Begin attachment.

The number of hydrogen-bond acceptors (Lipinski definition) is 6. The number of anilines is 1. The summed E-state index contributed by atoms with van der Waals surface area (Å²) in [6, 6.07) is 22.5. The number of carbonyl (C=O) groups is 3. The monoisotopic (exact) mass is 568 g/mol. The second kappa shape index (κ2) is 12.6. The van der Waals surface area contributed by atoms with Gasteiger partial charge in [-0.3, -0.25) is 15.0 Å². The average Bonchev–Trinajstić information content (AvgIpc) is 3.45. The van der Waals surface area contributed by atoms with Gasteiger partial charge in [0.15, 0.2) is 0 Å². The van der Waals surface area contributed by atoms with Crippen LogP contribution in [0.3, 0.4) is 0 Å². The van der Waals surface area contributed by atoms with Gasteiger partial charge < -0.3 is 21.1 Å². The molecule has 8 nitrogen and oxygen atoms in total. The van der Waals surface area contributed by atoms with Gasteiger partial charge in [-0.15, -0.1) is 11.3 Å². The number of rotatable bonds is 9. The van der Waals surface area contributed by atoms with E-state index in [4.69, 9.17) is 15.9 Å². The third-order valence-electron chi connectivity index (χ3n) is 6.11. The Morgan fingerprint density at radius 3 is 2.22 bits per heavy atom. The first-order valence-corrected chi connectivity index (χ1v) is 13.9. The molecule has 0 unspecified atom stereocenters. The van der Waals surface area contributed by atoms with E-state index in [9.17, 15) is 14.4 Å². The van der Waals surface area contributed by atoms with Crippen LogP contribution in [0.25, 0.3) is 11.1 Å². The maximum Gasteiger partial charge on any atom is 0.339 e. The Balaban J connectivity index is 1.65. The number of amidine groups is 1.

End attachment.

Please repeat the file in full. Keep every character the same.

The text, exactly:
The number of hydrogen-bond acceptors (Lipinski definition) is 6. The number of anilines is 1. The summed E-state index contributed by atoms with van der Waals surface area (Å²) in [6, 6.07) is 22.5. The number of carbonyl (C=O) groups is 3. The monoisotopic (exact) mass is 568 g/mol. The second kappa shape index (κ2) is 12.6. The van der Waals surface area contributed by atoms with Gasteiger partial charge in [-0.3, -0.25) is 15.0 Å². The average Bonchev–Trinajstić information content (AvgIpc) is 3.45. The van der Waals surface area contributed by atoms with Gasteiger partial charge in [0.15, 0.2) is 0 Å². The van der Waals surface area contributed by atoms with Crippen LogP contribution in [0.3, 0.4) is 0 Å². The van der Waals surface area contributed by atoms with Gasteiger partial charge < -0.3 is 21.1 Å². The molecule has 8 nitrogen and oxygen atoms in total. The van der Waals surface area contributed by atoms with Gasteiger partial charge in [-0.15, -0.1) is 11.3 Å². The number of rotatable bonds is 9. The van der Waals surface area contributed by atoms with E-state index in [4.69, 9.17) is 15.9 Å². The third-order valence-electron chi connectivity index (χ3n) is 6.11. The Morgan fingerprint density at radius 3 is 2.22 bits per heavy atom. The first-order valence-corrected chi connectivity index (χ1v) is 13.9. The molecule has 0 unspecified atom stereocenters. The van der Waals surface area contributed by atoms with E-state index in [9.17, 15) is 14.4 Å². The van der Waals surface area contributed by atoms with Crippen LogP contribution in [0.25, 0.3) is 11.1 Å². The maximum Gasteiger partial charge on any atom is 0.339 e. The Balaban J connectivity index is 1.65. The number of amidine groups is 1.